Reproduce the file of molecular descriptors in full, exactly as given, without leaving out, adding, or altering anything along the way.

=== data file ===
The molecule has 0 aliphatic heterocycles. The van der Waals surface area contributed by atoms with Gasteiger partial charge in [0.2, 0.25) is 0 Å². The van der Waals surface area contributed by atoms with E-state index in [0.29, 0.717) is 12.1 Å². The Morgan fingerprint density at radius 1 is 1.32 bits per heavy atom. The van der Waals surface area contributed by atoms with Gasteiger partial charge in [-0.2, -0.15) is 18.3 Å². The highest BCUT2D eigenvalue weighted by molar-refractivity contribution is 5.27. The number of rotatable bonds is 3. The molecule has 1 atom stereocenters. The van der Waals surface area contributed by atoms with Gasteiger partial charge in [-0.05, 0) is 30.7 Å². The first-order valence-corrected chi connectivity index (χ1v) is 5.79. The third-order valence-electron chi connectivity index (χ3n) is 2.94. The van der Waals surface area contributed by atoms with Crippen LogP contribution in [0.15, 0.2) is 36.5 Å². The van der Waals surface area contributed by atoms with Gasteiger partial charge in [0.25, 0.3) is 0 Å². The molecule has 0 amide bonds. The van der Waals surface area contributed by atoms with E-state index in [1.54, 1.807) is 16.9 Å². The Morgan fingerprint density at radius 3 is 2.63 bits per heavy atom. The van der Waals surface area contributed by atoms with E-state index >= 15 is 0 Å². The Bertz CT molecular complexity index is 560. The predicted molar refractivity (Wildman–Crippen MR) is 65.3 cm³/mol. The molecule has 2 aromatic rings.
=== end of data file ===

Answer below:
The molecule has 0 aliphatic heterocycles. The van der Waals surface area contributed by atoms with Gasteiger partial charge in [0.2, 0.25) is 0 Å². The van der Waals surface area contributed by atoms with E-state index in [0.29, 0.717) is 12.1 Å². The Morgan fingerprint density at radius 1 is 1.32 bits per heavy atom. The van der Waals surface area contributed by atoms with Gasteiger partial charge in [-0.2, -0.15) is 18.3 Å². The highest BCUT2D eigenvalue weighted by molar-refractivity contribution is 5.27. The number of rotatable bonds is 3. The molecule has 1 atom stereocenters. The van der Waals surface area contributed by atoms with Gasteiger partial charge in [-0.05, 0) is 30.7 Å². The first-order valence-corrected chi connectivity index (χ1v) is 5.79. The third-order valence-electron chi connectivity index (χ3n) is 2.94. The van der Waals surface area contributed by atoms with Crippen LogP contribution in [0.15, 0.2) is 36.5 Å². The van der Waals surface area contributed by atoms with Gasteiger partial charge in [0.25, 0.3) is 0 Å². The molecule has 0 amide bonds. The van der Waals surface area contributed by atoms with E-state index in [1.54, 1.807) is 16.9 Å². The Morgan fingerprint density at radius 3 is 2.63 bits per heavy atom. The van der Waals surface area contributed by atoms with E-state index >= 15 is 0 Å². The Bertz CT molecular complexity index is 560. The predicted molar refractivity (Wildman–Crippen MR) is 65.3 cm³/mol. The molecule has 2 aromatic rings.